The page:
Two Senses of Ontology
It will be useful for us to get clear on the notion of "positive ontology". "Ontology" when it's used as a mass term usually means the study of being as such. But this cannot be what one means when one says "provide a positive ontology for x". For, it wouldn't make sense to say "provide a 'the study of being as such' for x".
So what does one mean by "positive ontology"? Well, to answer that question it's important to note that "ontology" can be used -- and is often used by philosophers -- as a count-noun rather than a mass term. For example, when philosophers say "my ontology includes 4-dimensional spacetime worms," they're using "ontology" as a count-noun. When we use "ontology" in this sense, we're referring to our commitments about what exists, our ontological commitments.
We can think of "ontology" as a count-noun picturesquely by imagining ourselves writing out a list of everything that we think exists. If we were to carry out this project by writing down specific things on the list like that baseball, that butter knife, Joe's 32nd birthday, the millitary ... the list would be too long to finish in our lifetime. So we would be better off to speak at the most fundamental or general level we can. That is, we would write down general categories like physical objects, times, sets, events, or whatever. When we have completed our list, we have produced our positive ontology -- the things that we think exist. If later on under the influence of some clever Berkeleyan idealist, say, you decide that there aren't any physical objects, you would erase that category from our list. You would then say something like, "my ontology doesn't include physical objects." Again, a great many contemporary philosophers use ontology in this sense.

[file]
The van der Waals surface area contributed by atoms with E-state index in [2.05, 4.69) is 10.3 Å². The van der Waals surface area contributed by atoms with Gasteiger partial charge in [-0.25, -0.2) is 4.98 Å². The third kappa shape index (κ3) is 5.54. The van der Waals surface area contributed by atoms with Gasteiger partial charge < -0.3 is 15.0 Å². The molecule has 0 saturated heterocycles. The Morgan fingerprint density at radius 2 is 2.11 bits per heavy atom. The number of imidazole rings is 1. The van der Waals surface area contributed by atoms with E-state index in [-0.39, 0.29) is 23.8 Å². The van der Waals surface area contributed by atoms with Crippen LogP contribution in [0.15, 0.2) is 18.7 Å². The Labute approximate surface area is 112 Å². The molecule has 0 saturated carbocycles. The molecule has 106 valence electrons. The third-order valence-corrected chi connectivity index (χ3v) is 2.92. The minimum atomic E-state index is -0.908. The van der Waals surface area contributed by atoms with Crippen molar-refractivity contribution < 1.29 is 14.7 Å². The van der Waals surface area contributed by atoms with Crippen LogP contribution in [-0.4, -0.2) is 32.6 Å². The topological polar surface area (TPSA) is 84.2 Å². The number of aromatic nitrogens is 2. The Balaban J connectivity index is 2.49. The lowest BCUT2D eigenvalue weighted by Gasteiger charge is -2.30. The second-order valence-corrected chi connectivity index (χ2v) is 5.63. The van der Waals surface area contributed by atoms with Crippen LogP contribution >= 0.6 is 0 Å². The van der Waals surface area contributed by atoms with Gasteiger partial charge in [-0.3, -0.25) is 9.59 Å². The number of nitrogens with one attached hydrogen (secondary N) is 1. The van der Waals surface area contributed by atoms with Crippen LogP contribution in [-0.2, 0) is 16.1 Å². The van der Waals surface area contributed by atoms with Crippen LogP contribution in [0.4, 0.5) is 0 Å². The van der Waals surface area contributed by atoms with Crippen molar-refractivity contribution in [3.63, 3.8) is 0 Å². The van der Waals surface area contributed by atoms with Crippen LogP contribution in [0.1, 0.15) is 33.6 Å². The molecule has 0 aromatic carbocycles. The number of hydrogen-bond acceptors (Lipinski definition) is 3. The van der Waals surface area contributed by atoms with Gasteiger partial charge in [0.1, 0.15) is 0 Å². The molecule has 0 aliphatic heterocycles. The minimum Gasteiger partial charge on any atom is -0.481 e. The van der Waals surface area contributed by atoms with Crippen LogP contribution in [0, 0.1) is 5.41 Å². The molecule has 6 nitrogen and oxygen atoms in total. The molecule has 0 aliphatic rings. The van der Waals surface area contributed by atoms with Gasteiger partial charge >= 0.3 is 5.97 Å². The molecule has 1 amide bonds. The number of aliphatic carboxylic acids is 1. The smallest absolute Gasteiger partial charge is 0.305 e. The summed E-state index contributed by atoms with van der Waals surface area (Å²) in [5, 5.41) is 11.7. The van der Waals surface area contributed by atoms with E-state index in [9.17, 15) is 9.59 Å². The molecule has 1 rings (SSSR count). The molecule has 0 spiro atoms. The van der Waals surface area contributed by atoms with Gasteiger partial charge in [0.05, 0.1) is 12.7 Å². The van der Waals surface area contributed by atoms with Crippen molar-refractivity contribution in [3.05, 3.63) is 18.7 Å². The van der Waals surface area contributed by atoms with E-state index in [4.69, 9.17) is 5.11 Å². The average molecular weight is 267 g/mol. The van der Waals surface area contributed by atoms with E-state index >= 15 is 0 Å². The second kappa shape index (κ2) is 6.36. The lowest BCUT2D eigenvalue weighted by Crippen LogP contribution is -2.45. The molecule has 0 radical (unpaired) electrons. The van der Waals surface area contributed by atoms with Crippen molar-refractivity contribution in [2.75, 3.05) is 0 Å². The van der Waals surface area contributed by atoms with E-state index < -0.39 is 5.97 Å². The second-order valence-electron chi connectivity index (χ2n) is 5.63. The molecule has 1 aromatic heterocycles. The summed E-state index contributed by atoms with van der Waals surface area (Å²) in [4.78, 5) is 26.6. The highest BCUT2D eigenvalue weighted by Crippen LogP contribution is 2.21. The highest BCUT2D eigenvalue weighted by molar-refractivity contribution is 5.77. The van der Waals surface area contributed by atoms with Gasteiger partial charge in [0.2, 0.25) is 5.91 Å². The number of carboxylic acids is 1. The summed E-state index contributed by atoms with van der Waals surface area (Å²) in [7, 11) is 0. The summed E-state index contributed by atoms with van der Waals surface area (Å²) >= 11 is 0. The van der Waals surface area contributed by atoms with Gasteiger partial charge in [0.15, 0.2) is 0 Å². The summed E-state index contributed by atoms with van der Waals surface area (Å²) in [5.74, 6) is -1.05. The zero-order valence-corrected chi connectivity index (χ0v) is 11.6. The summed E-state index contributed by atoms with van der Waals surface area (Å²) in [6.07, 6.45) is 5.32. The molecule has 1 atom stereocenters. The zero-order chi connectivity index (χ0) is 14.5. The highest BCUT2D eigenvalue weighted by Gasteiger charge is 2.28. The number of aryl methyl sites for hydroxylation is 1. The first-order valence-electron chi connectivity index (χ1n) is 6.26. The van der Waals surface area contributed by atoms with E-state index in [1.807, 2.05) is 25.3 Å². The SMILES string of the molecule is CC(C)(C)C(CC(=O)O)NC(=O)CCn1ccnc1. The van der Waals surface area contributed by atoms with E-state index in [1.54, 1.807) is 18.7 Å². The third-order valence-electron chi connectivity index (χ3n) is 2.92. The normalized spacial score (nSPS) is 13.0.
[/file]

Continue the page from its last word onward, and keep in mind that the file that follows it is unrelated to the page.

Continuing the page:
Thus, if a philosopher were to say "provide a positive ontology for x", what she means is "show that x exists". This is uncontroversial. What nearly all philosophers have realized is that you don't need to show that something exists in order to explain what that thing must be like if it were to exist. Go back to our Berkeleyan idealist. She can write pages and pages for you on what the concept of a physical object is. She will even (depending on the nuances of her view) cheerfully admit that the concept of physical object is coherent. But note that in doing so she never once will attempt to show that these things exist -- she doesn't include them in her ontology. She doesn't have a positive ontology for physical objects, but she knows perfectly well what the concept is, and that it is coherent. This is because it's not necessary to provide a positive ontology for x in order to explain why the concept of x is coherent.
Sometimes philosophers who do have positive ontologies for x decide to put aside the reasons for why they think that x exists, in order to focus purely on what the fundamental nature of x is like. The positive ontology they have for x will not shed much light, in this context, on what x is like. For example, if you want to know what the concept of a baseball most fundamentally involves, and a philosopher replied, "Well, that's easy. Look, they are part of my positive ontology! They are included among the set of things that exist!" you would think it a very annoying joke indeed. This is because providing a positive ontology for x is not sufficient to explain what the concept of x amounts to.
In short, conceptually analyzing x and providing a positive ontology for x are two different projects. Anyone who conflates these -- for example, one who says that you must provide the latter to provide the former -- is making an elementary philosophical mistake.
Rude, offensive, irrational jackass.